A decade later, wounds have healed, but the memory remains raw
By Ann M. Simmons
Dec. 31, 2003. I remember that day as if it were yesterday.
I was serving a temporary stint in the Baghdad bureau of the Los Angeles Times. It was New Year’s Eve and a group of foreign journalists and Iraqi staffers decided to ring in 2004 at Nabil’s restaurant, a popular hangout for journalists, contractors, embassy personnel and foreign aid workers.
Some of us drove to the venue in convoy. I was seated in the back seat of a small SUV driven by Baghdad bureau staffer Nasif Duleimy. Fellow L.A. Times correspondent Tracy Wilkinson sat in the front seat.
As we pulled up at the restaurant behind a vehicle carrying another Times correspondent, Chris Kraul, I placed my hand on the door handle, ready to exit.
The blast was deafening.
I’m not sure whether I passed out, but the next thing I knew I was gasping for air. My mouth was full of debris. My eyes were gritty with fragments, so much that I couldn’t see and thought I had been blinded.
Screams and shouts competed with the screech of sirens.
I heard a man cry out: “Ann! Oh my God, where’s Ann?”
Then came another voice yelling “Sudanese, Sudanese!” (I’m a tall black woman, and there was a sizable community of southern Sudanese immigrants living in Baghdad in that time.) Hands reached into the vehicle and pulled me out. I later learned an Iraqi policeman was among those who helped me.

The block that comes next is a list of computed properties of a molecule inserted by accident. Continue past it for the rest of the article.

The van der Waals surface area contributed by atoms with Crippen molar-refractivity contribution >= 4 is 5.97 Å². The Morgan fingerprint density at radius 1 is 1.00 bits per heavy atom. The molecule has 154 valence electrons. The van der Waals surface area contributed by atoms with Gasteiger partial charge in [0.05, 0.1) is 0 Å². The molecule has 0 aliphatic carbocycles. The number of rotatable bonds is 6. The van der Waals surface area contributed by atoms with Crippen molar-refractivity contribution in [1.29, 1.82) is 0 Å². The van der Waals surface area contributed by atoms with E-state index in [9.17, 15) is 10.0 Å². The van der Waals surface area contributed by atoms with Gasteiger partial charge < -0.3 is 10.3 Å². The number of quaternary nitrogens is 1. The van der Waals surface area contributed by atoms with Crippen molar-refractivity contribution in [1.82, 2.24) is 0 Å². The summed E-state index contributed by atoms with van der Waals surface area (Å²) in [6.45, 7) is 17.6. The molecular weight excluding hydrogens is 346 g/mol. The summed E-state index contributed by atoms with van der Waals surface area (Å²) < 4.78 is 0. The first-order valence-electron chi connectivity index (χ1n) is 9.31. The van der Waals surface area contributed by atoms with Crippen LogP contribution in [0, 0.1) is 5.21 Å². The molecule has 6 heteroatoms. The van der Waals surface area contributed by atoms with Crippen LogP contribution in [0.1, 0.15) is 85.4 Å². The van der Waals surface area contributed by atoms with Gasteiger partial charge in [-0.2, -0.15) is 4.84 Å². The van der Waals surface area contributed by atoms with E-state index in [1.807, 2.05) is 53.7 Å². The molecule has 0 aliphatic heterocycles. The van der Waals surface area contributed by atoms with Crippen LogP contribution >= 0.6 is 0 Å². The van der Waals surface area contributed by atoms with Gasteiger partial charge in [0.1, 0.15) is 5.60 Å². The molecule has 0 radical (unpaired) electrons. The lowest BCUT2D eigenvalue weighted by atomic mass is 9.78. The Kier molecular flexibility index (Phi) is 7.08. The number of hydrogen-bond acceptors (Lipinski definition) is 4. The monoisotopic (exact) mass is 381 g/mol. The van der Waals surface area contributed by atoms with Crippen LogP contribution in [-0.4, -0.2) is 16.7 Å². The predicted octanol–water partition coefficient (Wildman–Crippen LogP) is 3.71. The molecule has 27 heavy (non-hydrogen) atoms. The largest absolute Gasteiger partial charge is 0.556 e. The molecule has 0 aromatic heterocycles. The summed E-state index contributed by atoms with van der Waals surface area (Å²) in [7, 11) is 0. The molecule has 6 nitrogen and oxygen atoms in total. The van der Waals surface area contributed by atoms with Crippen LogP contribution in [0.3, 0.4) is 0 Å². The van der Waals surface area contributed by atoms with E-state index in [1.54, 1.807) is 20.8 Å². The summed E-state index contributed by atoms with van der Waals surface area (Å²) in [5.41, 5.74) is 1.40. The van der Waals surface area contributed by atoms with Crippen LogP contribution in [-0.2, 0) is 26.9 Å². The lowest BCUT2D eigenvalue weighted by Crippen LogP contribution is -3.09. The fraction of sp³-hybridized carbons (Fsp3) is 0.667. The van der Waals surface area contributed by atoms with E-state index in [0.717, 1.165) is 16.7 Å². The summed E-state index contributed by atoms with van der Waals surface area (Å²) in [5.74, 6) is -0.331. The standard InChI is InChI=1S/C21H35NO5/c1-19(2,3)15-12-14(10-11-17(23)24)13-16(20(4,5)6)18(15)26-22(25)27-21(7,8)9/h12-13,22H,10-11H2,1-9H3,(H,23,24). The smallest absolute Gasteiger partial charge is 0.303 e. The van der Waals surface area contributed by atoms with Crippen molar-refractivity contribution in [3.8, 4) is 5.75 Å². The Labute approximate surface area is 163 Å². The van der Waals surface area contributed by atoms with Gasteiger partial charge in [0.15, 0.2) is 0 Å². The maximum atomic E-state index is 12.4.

I was hoisted onto the bed of an open-backed truck and lay next to Chris, who, it sadly turned out, was the most severely injured of our group. His left hand was broken, he suffered a severe concussion and he was blinded in his right eye.
Chris had seen a car barreling toward his vehicle on the wrong side of the street before it crossed his path and slammed into the back wall of Nabil’s restaurant. The car was packed with explosives.
The blast killed eight people and injured at least 20. Among the wounded were many of our loyal and beloved Baghdad staff members who had joined us for the celebration. Nabil’s restaurant was destroyed and has never reopened.
Chris and I were taken to a nearby hospital, where we found Tracy. Our faces were bloody, ripped by scorching shards of glass, metal and gravel. An Iraqi doctor tried to suture a gash in my head, without anesthesia.
One of our Iraqi staffers commandeered an ambulance and transported Tracy, Chris and me to the U.S.-run military hospital in Baghdad’s Green Zone. We were grateful to the American medics who preliminarily patched us up.
Because I was a UK citizen, British Embassy officials took over responsibility for my well-being. I was flown to a British military base at the airport in Basra, southern Iraq.
Royal Air Force medics administered more healthcare and offered moral support — and cups of tea. I rested on a camp bed in a large tent. My aching body couldn’t stop shaking. The antibiotic ointment on my oozing face attracted swarms of flies.
I was eventually taken to the United Kingdom on a Royal Air Force cargo plane. Many of my flight companions were other “walking wounded” — injured British soldiers. The others being transported lay in several caskets, each draped with the Union Jack.
December 31, 2013, 10:20 pm
A poignant reminder of the sacriface that is sometimes made for good journalism. I’m glad and your colleagues lived through it as many do not. Happy new year!
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